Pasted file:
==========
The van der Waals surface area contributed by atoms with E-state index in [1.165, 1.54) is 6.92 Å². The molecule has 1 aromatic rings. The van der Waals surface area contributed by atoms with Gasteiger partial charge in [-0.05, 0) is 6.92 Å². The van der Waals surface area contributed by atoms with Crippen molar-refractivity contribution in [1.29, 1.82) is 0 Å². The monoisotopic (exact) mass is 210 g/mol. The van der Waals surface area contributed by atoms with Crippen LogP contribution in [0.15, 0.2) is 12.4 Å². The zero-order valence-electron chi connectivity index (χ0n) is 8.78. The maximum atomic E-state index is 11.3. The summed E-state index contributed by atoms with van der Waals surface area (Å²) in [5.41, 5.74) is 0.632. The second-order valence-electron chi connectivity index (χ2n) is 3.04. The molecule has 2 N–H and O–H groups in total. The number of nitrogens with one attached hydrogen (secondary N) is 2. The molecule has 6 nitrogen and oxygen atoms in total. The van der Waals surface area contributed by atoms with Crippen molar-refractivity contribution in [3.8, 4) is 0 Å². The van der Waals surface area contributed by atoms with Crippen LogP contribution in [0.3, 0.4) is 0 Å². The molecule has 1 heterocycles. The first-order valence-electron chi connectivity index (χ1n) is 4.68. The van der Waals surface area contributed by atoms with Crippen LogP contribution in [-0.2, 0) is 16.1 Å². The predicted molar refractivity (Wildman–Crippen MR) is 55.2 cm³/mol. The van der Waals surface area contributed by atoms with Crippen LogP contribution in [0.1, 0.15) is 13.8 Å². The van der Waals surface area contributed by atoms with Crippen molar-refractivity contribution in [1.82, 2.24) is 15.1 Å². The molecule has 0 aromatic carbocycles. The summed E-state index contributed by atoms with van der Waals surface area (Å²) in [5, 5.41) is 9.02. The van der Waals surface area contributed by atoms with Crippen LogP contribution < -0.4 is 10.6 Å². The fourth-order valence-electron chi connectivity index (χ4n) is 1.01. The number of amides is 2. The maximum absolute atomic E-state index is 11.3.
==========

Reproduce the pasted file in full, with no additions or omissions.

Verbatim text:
The van der Waals surface area contributed by atoms with E-state index in [1.165, 1.54) is 6.92 Å². The molecule has 1 aromatic rings. The van der Waals surface area contributed by atoms with Gasteiger partial charge in [-0.05, 0) is 6.92 Å². The van der Waals surface area contributed by atoms with Crippen molar-refractivity contribution in [1.29, 1.82) is 0 Å². The monoisotopic (exact) mass is 210 g/mol. The van der Waals surface area contributed by atoms with Crippen LogP contribution in [0.15, 0.2) is 12.4 Å². The zero-order valence-electron chi connectivity index (χ0n) is 8.78. The maximum atomic E-state index is 11.3. The summed E-state index contributed by atoms with van der Waals surface area (Å²) in [5.41, 5.74) is 0.632. The second-order valence-electron chi connectivity index (χ2n) is 3.04. The molecule has 2 N–H and O–H groups in total. The number of nitrogens with one attached hydrogen (secondary N) is 2. The molecule has 6 nitrogen and oxygen atoms in total. The van der Waals surface area contributed by atoms with Crippen molar-refractivity contribution in [3.8, 4) is 0 Å². The van der Waals surface area contributed by atoms with Crippen LogP contribution in [0.3, 0.4) is 0 Å². The molecule has 1 heterocycles. The first-order valence-electron chi connectivity index (χ1n) is 4.68. The van der Waals surface area contributed by atoms with Crippen LogP contribution in [-0.2, 0) is 16.1 Å². The predicted molar refractivity (Wildman–Crippen MR) is 55.2 cm³/mol. The van der Waals surface area contributed by atoms with Crippen LogP contribution in [0.1, 0.15) is 13.8 Å². The van der Waals surface area contributed by atoms with Crippen molar-refractivity contribution in [1.82, 2.24) is 15.1 Å². The molecule has 0 aromatic carbocycles. The summed E-state index contributed by atoms with van der Waals surface area (Å²) in [5, 5.41) is 9.02. The van der Waals surface area contributed by atoms with Crippen LogP contribution < -0.4 is 10.6 Å². The fourth-order valence-electron chi connectivity index (χ4n) is 1.01. The number of amides is 2. The maximum absolute atomic E-state index is 11.3.